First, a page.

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Atlantic bottlenose dolphins are smart, social animals, called “bottlenose” because of their short, stubby rostrums, or snouts. A bottlenose dolphin’s back is a light to slate gray color, which fades to a pale gray or pink belly. This species’ dorsal fin is tall and curves backward. The fluke, or tail fin, is curved with a deep notch in the middle, and their pectoral, or side, fins are pointed.
Because they are mammals, they come to the surface to breathe, usually about twice a minute. Bottlenose dolphins have 86 to 100 sharp, cone-shaped teeth, which they use to catch slippery fish.
Guests can visit Dolphin Discovery as often and for as long as they like. Get a glimpse into the daily life of a dolphin—how they learn, play and interact with each other—and hear from our marine mammal experts about what it's like to care for, teach and build relationships with these incredible animals during narrated training sessions.
On the day of your visit, download the free mobile app on your Apple or Android device, or check the digital screens located at the entrance, in Harbor Overlook and just across the bridge in Pier 4 for the most up-to-date training sessions and talk times.
A Note from the Caretaker
Dolphins live in complex social groups and use sound to communicate, navigate and hunt.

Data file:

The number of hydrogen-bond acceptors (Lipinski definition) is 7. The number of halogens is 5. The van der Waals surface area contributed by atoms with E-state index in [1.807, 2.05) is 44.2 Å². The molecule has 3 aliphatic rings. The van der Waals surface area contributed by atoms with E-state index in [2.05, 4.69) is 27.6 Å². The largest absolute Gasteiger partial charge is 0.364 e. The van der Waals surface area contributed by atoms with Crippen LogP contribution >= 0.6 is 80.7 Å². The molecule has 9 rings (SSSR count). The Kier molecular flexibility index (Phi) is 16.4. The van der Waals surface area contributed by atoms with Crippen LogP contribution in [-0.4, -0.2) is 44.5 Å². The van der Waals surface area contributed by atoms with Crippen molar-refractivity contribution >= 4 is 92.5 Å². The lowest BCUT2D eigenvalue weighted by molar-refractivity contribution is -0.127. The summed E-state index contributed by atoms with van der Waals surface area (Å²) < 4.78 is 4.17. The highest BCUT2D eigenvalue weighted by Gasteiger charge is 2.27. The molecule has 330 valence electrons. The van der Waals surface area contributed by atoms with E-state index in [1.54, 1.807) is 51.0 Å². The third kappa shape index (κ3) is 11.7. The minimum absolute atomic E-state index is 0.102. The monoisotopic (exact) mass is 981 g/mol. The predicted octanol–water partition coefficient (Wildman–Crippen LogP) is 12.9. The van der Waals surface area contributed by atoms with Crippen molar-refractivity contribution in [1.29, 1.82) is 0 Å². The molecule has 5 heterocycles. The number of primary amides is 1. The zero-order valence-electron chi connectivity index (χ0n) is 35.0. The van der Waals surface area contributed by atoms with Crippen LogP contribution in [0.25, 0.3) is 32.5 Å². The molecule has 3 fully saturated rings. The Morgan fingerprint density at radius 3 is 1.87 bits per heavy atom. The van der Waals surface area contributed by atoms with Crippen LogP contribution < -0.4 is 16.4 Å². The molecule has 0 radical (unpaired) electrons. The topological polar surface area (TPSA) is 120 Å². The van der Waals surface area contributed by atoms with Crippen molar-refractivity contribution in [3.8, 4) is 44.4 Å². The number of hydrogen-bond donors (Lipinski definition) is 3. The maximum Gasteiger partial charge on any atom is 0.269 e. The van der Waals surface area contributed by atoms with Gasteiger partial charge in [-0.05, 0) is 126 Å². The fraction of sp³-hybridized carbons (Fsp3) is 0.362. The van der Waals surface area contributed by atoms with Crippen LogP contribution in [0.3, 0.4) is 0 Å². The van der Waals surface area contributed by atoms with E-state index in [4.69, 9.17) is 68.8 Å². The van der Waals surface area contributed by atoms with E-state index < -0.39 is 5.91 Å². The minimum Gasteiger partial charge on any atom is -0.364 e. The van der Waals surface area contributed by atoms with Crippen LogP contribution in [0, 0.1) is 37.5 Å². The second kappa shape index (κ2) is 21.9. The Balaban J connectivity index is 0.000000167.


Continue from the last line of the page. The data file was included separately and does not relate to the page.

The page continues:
Learn more about Atlantic bottlenose dolphins! Did you know that dolphins use tools such as sponges to protect their rostrum (snout) while foraging on the bottom of the ocean?
Bottlenose dolphins are found worldwide in tropical and temperate waters, often along the coast or in bays, harbors or estuaries. They are common along the Atlantic coast and in the Chesapeake Bay in summer.
Atlantic bottlenose dolphins eat fish, squid and crustaceans. They exhibit a range of feeding strategies, including cooperative hunting (working together to herd fish into tight circles), following fishing boats, digging in the sand to uncover food and chasing fish onto mud banks.
Adult bottlenose dolphins can reach 6 to 12 feet in length and weigh 400 to 800 pounds. Full-grown males are slightly larger than adult females.
While bottlenose dolphins are not endangered, some populations are depleted. Coastal populations may be especially vulnerable to habitat degradation, including high levels of pollutants from human activities both on and offshore. In the United States, dolphins are safeguarded by the U.S. Marine Mammal Protection Act.
Bottlenose dolphins are top ocean predators with few predators of their own, although they sometimes become prey for sharks and orcas. They can also become entangled in fishing gear and are still hunted by humans in some parts of the world.